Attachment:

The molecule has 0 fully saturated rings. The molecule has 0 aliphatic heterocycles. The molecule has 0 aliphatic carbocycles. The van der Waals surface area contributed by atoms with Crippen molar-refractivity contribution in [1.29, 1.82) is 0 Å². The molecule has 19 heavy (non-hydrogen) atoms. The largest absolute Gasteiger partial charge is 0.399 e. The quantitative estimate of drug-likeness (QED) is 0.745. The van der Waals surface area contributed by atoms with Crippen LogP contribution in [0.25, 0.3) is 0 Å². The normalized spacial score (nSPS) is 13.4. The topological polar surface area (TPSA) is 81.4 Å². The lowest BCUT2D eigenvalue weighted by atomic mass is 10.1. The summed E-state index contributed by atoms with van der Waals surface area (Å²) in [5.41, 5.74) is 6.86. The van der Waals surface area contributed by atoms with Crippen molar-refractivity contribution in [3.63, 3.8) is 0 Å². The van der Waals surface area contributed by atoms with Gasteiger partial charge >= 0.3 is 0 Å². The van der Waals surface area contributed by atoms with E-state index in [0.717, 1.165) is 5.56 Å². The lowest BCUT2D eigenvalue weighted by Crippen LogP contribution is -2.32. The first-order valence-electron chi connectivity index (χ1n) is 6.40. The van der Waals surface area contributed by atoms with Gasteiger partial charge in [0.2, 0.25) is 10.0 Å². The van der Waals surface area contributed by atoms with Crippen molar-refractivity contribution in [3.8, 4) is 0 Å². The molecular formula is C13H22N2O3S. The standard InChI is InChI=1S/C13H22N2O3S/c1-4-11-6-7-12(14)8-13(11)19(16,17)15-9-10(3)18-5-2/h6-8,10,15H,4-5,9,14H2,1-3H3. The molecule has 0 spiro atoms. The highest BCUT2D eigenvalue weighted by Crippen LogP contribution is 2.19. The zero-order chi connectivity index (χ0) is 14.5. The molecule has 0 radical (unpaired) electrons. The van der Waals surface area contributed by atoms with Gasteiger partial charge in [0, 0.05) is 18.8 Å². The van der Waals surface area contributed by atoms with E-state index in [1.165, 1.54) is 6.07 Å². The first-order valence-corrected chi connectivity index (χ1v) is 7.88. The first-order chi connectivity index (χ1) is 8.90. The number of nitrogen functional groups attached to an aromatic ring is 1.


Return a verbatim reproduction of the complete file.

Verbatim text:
The molecule has 0 fully saturated rings. The molecule has 0 aliphatic heterocycles. The molecule has 0 aliphatic carbocycles. The van der Waals surface area contributed by atoms with Crippen molar-refractivity contribution in [1.29, 1.82) is 0 Å². The molecule has 19 heavy (non-hydrogen) atoms. The largest absolute Gasteiger partial charge is 0.399 e. The quantitative estimate of drug-likeness (QED) is 0.745. The van der Waals surface area contributed by atoms with Crippen LogP contribution in [0.25, 0.3) is 0 Å². The normalized spacial score (nSPS) is 13.4. The topological polar surface area (TPSA) is 81.4 Å². The lowest BCUT2D eigenvalue weighted by atomic mass is 10.1. The summed E-state index contributed by atoms with van der Waals surface area (Å²) in [5.41, 5.74) is 6.86. The van der Waals surface area contributed by atoms with Crippen molar-refractivity contribution in [3.63, 3.8) is 0 Å². The van der Waals surface area contributed by atoms with Gasteiger partial charge >= 0.3 is 0 Å². The van der Waals surface area contributed by atoms with E-state index in [0.717, 1.165) is 5.56 Å². The lowest BCUT2D eigenvalue weighted by Crippen LogP contribution is -2.32. The first-order valence-electron chi connectivity index (χ1n) is 6.40. The van der Waals surface area contributed by atoms with Gasteiger partial charge in [0.2, 0.25) is 10.0 Å². The van der Waals surface area contributed by atoms with Crippen molar-refractivity contribution in [3.8, 4) is 0 Å². The molecular formula is C13H22N2O3S. The standard InChI is InChI=1S/C13H22N2O3S/c1-4-11-6-7-12(14)8-13(11)19(16,17)15-9-10(3)18-5-2/h6-8,10,15H,4-5,9,14H2,1-3H3. The molecule has 0 spiro atoms. The highest BCUT2D eigenvalue weighted by Crippen LogP contribution is 2.19. The zero-order chi connectivity index (χ0) is 14.5. The molecule has 0 radical (unpaired) electrons. The van der Waals surface area contributed by atoms with Gasteiger partial charge in [0, 0.05) is 18.8 Å². The van der Waals surface area contributed by atoms with E-state index in [1.165, 1.54) is 6.07 Å². The first-order valence-corrected chi connectivity index (χ1v) is 7.88. The first-order chi connectivity index (χ1) is 8.90. The number of nitrogen functional groups attached to an aromatic ring is 1.